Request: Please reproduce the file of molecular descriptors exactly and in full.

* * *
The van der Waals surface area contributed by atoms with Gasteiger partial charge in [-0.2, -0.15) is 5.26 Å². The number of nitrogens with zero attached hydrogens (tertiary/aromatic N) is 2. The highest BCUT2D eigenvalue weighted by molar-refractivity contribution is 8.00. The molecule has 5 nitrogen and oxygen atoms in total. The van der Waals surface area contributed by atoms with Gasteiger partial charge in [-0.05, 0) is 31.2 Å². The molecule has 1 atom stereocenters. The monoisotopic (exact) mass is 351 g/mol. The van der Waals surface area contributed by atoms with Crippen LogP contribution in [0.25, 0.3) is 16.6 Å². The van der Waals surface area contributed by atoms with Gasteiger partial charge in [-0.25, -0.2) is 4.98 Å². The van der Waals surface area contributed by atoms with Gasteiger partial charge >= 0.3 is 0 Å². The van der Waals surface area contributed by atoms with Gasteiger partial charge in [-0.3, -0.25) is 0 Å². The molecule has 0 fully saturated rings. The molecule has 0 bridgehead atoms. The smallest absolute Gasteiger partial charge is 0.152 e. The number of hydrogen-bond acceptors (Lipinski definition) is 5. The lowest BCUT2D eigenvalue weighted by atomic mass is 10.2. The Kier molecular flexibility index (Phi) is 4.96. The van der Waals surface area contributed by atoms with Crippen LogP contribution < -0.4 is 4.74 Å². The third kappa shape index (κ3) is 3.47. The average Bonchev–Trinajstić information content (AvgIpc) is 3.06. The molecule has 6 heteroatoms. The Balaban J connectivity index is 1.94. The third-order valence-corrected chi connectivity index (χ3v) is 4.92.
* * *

The van der Waals surface area contributed by atoms with Gasteiger partial charge in [-0.2, -0.15) is 5.26 Å². The number of nitrogens with zero attached hydrogens (tertiary/aromatic N) is 2. The highest BCUT2D eigenvalue weighted by molar-refractivity contribution is 8.00. The molecule has 5 nitrogen and oxygen atoms in total. The van der Waals surface area contributed by atoms with Gasteiger partial charge in [-0.05, 0) is 31.2 Å². The molecule has 1 atom stereocenters. The monoisotopic (exact) mass is 351 g/mol. The van der Waals surface area contributed by atoms with Crippen LogP contribution in [0.25, 0.3) is 16.6 Å². The van der Waals surface area contributed by atoms with Gasteiger partial charge in [-0.25, -0.2) is 4.98 Å². The van der Waals surface area contributed by atoms with Gasteiger partial charge >= 0.3 is 0 Å². The van der Waals surface area contributed by atoms with Gasteiger partial charge in [-0.3, -0.25) is 0 Å². The molecule has 0 fully saturated rings. The molecule has 0 bridgehead atoms. The smallest absolute Gasteiger partial charge is 0.152 e. The number of hydrogen-bond acceptors (Lipinski definition) is 5. The lowest BCUT2D eigenvalue weighted by atomic mass is 10.2. The Kier molecular flexibility index (Phi) is 4.96. The van der Waals surface area contributed by atoms with Crippen LogP contribution < -0.4 is 4.74 Å². The third kappa shape index (κ3) is 3.47. The average Bonchev–Trinajstić information content (AvgIpc) is 3.06. The molecule has 6 heteroatoms. The Balaban J connectivity index is 1.94. The third-order valence-corrected chi connectivity index (χ3v) is 4.92.